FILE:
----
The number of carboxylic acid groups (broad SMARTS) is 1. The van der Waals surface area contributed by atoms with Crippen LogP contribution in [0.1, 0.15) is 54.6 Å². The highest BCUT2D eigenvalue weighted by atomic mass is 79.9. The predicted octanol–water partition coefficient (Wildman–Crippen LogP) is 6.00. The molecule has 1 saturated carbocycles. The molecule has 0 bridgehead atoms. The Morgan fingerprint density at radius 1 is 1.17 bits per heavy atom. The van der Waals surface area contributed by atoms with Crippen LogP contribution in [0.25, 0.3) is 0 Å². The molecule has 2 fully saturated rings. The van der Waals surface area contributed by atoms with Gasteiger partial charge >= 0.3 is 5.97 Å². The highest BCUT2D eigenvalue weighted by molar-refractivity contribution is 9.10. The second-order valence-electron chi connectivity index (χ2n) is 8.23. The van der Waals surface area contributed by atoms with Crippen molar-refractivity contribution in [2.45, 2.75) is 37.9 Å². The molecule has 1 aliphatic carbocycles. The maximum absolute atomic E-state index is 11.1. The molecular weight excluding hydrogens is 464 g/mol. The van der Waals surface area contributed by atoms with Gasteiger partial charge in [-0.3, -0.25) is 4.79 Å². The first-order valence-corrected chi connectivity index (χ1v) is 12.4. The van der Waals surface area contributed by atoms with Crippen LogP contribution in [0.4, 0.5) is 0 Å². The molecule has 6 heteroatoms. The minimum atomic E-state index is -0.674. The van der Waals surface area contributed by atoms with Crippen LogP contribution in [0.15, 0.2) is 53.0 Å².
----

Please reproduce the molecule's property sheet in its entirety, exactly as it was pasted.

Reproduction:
The number of carboxylic acid groups (broad SMARTS) is 1. The van der Waals surface area contributed by atoms with Crippen LogP contribution in [0.1, 0.15) is 54.6 Å². The highest BCUT2D eigenvalue weighted by atomic mass is 79.9. The predicted octanol–water partition coefficient (Wildman–Crippen LogP) is 6.00. The molecule has 1 saturated carbocycles. The molecule has 0 bridgehead atoms. The Morgan fingerprint density at radius 1 is 1.17 bits per heavy atom. The van der Waals surface area contributed by atoms with Crippen LogP contribution in [0.25, 0.3) is 0 Å². The molecule has 2 fully saturated rings. The van der Waals surface area contributed by atoms with Gasteiger partial charge >= 0.3 is 5.97 Å². The highest BCUT2D eigenvalue weighted by molar-refractivity contribution is 9.10. The second-order valence-electron chi connectivity index (χ2n) is 8.23. The van der Waals surface area contributed by atoms with Crippen molar-refractivity contribution in [2.45, 2.75) is 37.9 Å². The molecule has 1 aliphatic carbocycles. The maximum absolute atomic E-state index is 11.1. The molecular weight excluding hydrogens is 464 g/mol. The van der Waals surface area contributed by atoms with Gasteiger partial charge in [-0.3, -0.25) is 4.79 Å². The first-order valence-corrected chi connectivity index (χ1v) is 12.4. The van der Waals surface area contributed by atoms with Crippen LogP contribution in [0.4, 0.5) is 0 Å². The molecule has 6 heteroatoms. The minimum atomic E-state index is -0.674. The van der Waals surface area contributed by atoms with Crippen LogP contribution in [0.15, 0.2) is 53.0 Å².